Monday, August 29, 2011

Taxes and the economy

It seems that most people, when faced with the question of taxes, looks at it from a personal standpoint, and not really in the usual, rational, "what's in it for/against me?" way, either. What I mean is that people tend to forget some of the bigger picture items that have to do with the whole concept of taxation. Republican/conservative ideologues want less taxation because they want smaller government, but rather than actually arguing for smaller government (an argument they will lose every time--even with their own constituents, who really don't want smaller government. Depending on their sub-group identities, they want government redirected in various ways, either getting into people's bedrooms/sex lives/reproductive systems, getting into other countries militarily to overthrow hated enemies, getting into the school systems to program (or allowing/funding parents to program) children according to their beliefs, getting into the business world to bail out fiscal losers in the Wall Street casinos, etc.) they instead bloviate about how the rich pay more than their share of the tax revenue, or about how the government is stealing the money out of the pockets of hard-working men and women of blue collar America, or about what a tremendous burden taxes are on the poor, put-upon capitalist entrepreneurs. (Occasionally, the real argument sneaks out; the teabaggers are convinced, or are trying to convince others, that a smaller government is better because, well, because it, well, just because. They have had to sidestep the realities that taxes and the government depending on them do a whole lot of good things for everyone in the country, like provide roads and bridges and clean air/water. [Or they did before that kind of regulation and investment began to erode thanks to their very efforts over the last 3 decades.])
The end result, however, of concentrating everyone's attention on the individual's relationship to taxes, has been more than just the complete capitulation by politicians to even talk about raising taxes to stave off national bankruptcy or pay our debts, let alone spend that money on useful things that everyone wants, like healthcare or reliable transportation and infrastructure. The result is that our whole economy has suffered. By making the whole discussion about income taxes and their effects on everyone's wallets, people have let slide other arguments that have virtually eliminated the chances for American businesses to succeed or remain competitive while using American workers.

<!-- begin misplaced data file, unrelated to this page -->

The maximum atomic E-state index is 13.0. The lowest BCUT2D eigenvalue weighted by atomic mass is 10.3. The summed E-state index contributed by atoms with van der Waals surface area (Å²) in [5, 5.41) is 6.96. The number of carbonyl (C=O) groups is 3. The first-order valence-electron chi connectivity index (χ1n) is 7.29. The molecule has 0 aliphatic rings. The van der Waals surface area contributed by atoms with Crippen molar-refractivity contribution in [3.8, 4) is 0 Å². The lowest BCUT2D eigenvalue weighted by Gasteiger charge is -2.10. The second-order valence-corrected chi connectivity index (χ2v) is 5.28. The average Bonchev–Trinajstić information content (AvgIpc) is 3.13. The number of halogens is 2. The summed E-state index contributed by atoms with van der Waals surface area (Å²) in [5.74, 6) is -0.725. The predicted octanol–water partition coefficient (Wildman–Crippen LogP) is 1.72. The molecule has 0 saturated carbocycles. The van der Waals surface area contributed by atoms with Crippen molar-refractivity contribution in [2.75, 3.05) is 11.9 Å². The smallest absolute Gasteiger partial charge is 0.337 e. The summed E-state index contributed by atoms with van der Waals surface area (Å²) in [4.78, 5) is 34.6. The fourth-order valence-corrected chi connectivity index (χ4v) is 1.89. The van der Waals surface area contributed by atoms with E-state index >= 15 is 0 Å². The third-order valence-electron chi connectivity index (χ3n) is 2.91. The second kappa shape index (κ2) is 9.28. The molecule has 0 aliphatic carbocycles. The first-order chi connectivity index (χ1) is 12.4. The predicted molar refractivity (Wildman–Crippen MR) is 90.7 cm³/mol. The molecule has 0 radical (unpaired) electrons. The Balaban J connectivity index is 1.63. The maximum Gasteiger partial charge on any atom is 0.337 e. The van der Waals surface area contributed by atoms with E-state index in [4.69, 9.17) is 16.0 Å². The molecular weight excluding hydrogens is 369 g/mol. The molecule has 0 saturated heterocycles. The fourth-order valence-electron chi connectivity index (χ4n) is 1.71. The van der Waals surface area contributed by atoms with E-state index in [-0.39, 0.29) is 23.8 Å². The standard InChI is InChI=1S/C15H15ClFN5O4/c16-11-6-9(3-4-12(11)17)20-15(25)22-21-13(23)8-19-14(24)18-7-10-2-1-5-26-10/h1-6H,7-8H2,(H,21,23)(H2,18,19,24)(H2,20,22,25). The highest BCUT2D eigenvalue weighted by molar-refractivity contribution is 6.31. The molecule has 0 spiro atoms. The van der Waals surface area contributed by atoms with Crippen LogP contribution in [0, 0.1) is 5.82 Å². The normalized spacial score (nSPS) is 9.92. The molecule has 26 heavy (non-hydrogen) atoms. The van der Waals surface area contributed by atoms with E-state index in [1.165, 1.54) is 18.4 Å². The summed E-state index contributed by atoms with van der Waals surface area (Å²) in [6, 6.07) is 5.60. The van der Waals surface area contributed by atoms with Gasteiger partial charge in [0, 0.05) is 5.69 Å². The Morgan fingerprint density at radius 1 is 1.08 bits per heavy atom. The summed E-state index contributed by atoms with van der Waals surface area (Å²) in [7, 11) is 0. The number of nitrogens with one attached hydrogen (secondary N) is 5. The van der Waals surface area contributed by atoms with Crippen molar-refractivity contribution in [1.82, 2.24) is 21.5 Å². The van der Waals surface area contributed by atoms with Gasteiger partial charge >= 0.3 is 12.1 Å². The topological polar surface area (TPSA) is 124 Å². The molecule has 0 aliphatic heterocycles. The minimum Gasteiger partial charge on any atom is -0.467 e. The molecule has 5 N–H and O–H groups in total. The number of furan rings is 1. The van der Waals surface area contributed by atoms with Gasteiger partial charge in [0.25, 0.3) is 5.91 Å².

Before the income tax was created on a permanent basis in 1913, the main provider of government revenue were taxes on goods and services (really, just "goods" at that point in our history), called tariffs. Tariffs were used throughout our history before then for one of two reasons, mostly: 1) as mentioned, to raise revenue for the federal government; but more importantly, 2) to stimulate national businesses by providing an indirect price support for American goods. By having a tariff on imported goods, the prices for our own goods could compete, and usually beat, those of foreign countries' products in our markets, creating a beneficial demand for our own manufacturing concerns. Keeping demand for American products high, even at the expense of having prices higher than they could have been otherwise, helped all Americans, because high demand necessitated high production requiring high employment, which put more money into more pockets, etc. As long as these inflationary measures were outpacing the rise in prices for goods, everyone won.
The potential problem is obvious: inflation with a capital "I." And for most years since the end of WW2, inflation has been a concern. Since the 1980s, however, inflation of this sort has not been a problem, income stagnation and joblessness have been, in alternating doses. Alternating, that is, until now, when we have both declining salaries and high unemployment. And you know what solves those issues? Inflation! That's right, deflation (recession) and depression are cured by inflation, according to the only economic theory that has ever been proven to work in a capitalist economy, that of Keynesianism. It's so obvious it almost qualifies for a "duh." Yet because we have been so conditioned by decades of worry about inflation, we can't see that forest for that tree. Granted, we do have to worry about prices rising faster than incomes, but we've always had to worry about that. (And of course, the US hasn't been doing anything about that, either, so what's the real difference now anyway, right?)
We have to abandon the concept of free trade, because it has already killed US manufacturing and is currently finishing off what's left of the middle class's ability to earn a living. Raise that tax to stimulate the market for homegrown biz, raise taxes on the rich because they have yet to help create anything for anybody except themselves with the extra cash bonanza they've been getting since the 1980s, and maybe we can rejoin the industrialized nations once more.

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